The jimpy mutation of the X-linked proteolipid protein (Plp) gene causes dysmyelination and premature death of the mice. The established phenotype is characterised by severe hypomyelination, increased numbers of dead oligodendrocytes and astrocytosis. The purpose of this study was to define the earliest cellular abnormalities in the cervical spinal cord. We find that on the first and third postnatal days the amount of myelin in jimpy spinal cord is approximately 20% of wild-type. However, the total glial cell density, the number of dead glial cells and the number and distribution of Plp-positive cells, as assessed by in situ hybridization, are similar to wild-type during the first week of life. Immunostaining of cryosections has identified that jimpy spinal cords express on schedule, a variety of antigens associated with mature oligodendrocytes. Dissociated oligodendrocytes, cultured for 18 hours to reflect their in vivo differentiation, express MBP and surface myelin-associated glycoprotein at the same frequency as wild- type. By comparison, the proportion of jimpy oligodendrocytes expressing surface myelin/oligodendrocyte glycoprotein is reduced by approximately 34%. In vivo, however, only a small minority of axons is surrounded by a collar of myelin-associated glycoprotein, suggesting that the majority of jimpy oligodendrocytes fail to make appropriate ensheathment of axons. Although the DM20 isoform is expressed in the embryonic CNS prior to myelin formation, the cellular abnormalities appear to correspond to the time at which the Plp isoform becomes predominant. The results suggest that the primary abnormality in jimpy is the inability of oligodendrocytes to properly associate with, and then ensheath, axons and that oligodendrocyte death compounds, rather than initiates, the established phenotype.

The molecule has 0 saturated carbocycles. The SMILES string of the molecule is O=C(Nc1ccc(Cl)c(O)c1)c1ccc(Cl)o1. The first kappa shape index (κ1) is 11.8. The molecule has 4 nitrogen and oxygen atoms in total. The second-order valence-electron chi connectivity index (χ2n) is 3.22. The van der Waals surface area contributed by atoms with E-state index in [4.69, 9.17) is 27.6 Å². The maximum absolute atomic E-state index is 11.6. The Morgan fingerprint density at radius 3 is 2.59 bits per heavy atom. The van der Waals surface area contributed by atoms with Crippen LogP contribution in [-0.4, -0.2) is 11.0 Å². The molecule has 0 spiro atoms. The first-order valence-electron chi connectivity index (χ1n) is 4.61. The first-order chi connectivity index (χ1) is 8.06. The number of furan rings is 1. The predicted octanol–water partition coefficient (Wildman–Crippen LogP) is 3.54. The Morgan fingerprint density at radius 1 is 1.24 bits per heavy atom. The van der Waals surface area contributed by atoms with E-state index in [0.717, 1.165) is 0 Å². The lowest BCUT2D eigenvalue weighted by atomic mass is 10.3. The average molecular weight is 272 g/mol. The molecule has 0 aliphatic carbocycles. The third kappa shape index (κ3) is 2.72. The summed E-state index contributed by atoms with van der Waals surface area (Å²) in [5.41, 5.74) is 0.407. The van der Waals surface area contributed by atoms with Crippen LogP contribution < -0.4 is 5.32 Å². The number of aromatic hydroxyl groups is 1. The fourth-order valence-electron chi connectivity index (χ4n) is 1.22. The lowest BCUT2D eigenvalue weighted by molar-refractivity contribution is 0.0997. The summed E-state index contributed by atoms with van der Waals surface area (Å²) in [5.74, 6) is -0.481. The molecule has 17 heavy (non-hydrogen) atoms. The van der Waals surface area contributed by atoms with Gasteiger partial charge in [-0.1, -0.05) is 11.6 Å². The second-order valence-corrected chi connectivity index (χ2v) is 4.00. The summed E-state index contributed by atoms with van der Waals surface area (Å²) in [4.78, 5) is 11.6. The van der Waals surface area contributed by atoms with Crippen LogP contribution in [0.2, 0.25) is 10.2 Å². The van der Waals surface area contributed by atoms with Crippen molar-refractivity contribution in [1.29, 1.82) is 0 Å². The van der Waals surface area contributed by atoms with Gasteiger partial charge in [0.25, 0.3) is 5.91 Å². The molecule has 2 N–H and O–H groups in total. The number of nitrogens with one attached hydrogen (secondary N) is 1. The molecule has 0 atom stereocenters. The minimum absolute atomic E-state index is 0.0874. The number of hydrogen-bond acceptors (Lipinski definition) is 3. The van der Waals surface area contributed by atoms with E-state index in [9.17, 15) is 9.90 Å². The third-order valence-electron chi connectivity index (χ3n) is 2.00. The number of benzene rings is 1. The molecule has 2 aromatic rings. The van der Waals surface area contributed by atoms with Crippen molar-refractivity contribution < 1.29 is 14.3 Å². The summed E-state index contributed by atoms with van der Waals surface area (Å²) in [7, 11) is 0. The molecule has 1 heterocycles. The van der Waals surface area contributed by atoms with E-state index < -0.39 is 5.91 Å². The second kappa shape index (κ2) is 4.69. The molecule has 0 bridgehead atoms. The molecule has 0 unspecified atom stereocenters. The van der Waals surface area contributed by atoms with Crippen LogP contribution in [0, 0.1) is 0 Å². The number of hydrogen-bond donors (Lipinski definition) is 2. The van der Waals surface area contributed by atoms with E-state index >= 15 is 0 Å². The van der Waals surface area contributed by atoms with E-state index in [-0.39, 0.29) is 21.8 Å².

ASJC Scopus subject areas
- Cell Biology